New Tech Consortium Looks to Make Computing More Confidential
The Linux Foundation-backed Confidential Computing Consortium aims to bring stakeholders together on emerging technology focused on securing private data while it’s in use.
Valuable data is often highly secured while it’s not in use, sitting on a hard drive or solid-state drive in a server room.
But what happens when that data is actually in use, sitting in memory? Or when it has to go across the network to another machine halfway across the world? Well, a new computing industry coalition would like to clear up the air around the potential of securing data for these use cases.
Recently, a number of major tech and cloud companies—including Intel, IBM (along with its Red Hat subsidiary), Google, ARM, and Microsoft—announced that they would create the Confidential Computing Consortium, a project community that wants to help define the parameters of “confidential computing,” a concept that boosts the security around data in trusted environments, allowing for data in use to be as secure in multiple places as it is when it’s being kept in one place.
“Across industries computing is moving to span multiple environments, from on premises to public cloud to edge,” the new group explains in an FAQ. “As companies move to these environments, they need protection controls for sensitive IP and workload data and are increasingly seeking greater assurances and more transparency of these controls. Current approaches address data at rest and in transit; confidential computing will address data in use.”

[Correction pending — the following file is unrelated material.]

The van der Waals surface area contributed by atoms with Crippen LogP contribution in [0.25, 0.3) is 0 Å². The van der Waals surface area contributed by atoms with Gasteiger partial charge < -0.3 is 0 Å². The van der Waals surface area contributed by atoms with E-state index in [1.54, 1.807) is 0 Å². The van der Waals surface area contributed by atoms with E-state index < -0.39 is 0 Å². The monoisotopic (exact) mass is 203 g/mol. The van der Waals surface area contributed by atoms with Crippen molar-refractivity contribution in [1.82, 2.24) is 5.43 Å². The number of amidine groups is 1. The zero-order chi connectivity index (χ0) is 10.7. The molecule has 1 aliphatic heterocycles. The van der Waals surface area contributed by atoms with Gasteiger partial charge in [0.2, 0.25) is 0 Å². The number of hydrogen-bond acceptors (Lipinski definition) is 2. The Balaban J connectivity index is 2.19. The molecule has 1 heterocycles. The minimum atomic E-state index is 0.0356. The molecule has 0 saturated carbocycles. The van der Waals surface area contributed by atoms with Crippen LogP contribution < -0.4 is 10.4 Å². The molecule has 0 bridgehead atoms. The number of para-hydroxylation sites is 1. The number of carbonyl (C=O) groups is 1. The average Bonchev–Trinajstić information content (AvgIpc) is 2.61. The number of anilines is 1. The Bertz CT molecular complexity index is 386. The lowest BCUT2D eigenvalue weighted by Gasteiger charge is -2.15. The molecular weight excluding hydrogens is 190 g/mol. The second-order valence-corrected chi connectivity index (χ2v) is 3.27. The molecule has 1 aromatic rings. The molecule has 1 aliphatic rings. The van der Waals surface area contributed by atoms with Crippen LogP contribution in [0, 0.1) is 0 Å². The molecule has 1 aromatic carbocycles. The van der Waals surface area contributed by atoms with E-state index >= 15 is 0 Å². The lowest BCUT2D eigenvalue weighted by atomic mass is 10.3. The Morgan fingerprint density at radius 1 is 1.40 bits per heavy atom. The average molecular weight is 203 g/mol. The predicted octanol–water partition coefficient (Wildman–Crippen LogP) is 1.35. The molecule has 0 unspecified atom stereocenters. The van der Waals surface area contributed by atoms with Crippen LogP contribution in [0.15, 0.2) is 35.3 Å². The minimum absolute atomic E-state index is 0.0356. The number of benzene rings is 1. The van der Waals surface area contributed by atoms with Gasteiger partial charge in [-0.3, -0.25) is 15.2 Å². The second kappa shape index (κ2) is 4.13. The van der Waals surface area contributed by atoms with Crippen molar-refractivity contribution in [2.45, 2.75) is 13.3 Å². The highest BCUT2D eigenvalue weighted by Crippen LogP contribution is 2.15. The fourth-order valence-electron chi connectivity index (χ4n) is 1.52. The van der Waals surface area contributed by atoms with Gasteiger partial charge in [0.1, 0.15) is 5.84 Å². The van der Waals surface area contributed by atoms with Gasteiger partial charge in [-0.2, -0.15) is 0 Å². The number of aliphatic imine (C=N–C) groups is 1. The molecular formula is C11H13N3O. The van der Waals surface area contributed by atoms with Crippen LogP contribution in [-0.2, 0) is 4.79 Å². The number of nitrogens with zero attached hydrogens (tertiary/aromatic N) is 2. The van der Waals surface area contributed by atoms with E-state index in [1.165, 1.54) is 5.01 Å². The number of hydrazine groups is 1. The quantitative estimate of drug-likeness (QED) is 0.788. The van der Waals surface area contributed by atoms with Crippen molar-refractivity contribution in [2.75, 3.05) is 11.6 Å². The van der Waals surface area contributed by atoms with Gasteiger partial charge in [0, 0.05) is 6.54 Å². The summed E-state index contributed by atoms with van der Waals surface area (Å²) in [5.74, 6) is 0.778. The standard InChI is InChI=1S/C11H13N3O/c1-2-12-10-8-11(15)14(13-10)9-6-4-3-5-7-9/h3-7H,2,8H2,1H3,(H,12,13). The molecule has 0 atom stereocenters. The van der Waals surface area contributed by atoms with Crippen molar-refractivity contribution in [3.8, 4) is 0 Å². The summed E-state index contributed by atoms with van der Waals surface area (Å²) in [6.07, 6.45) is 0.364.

The consortium, announced last week, will be managed by The Linux Foundation, and according to ZDNet, three of the organization’s largest stakeholders (Intel, IBM, and Microsoft) will donate open-source technology to the endeavor.
In a news release, Linux Foundation Executive Director Jim Zemlin noted that collaborations of this nature often bear fruit that helps the entire industry get a grasp on emerging technologies.
“The earliest work on technologies that have the ability to transform an industry is often done in collaboration across the industry and with open source technologies,” Zemlin said. “The Confidential Computing Consortium is a leading indicator of what’s to come for security in computing and will help define and build open technologies to support this trust infrastructure for data in use.”
Other stakeholders in the new consortium include Alibaba, Baidu, Swisscom, and Tencent.
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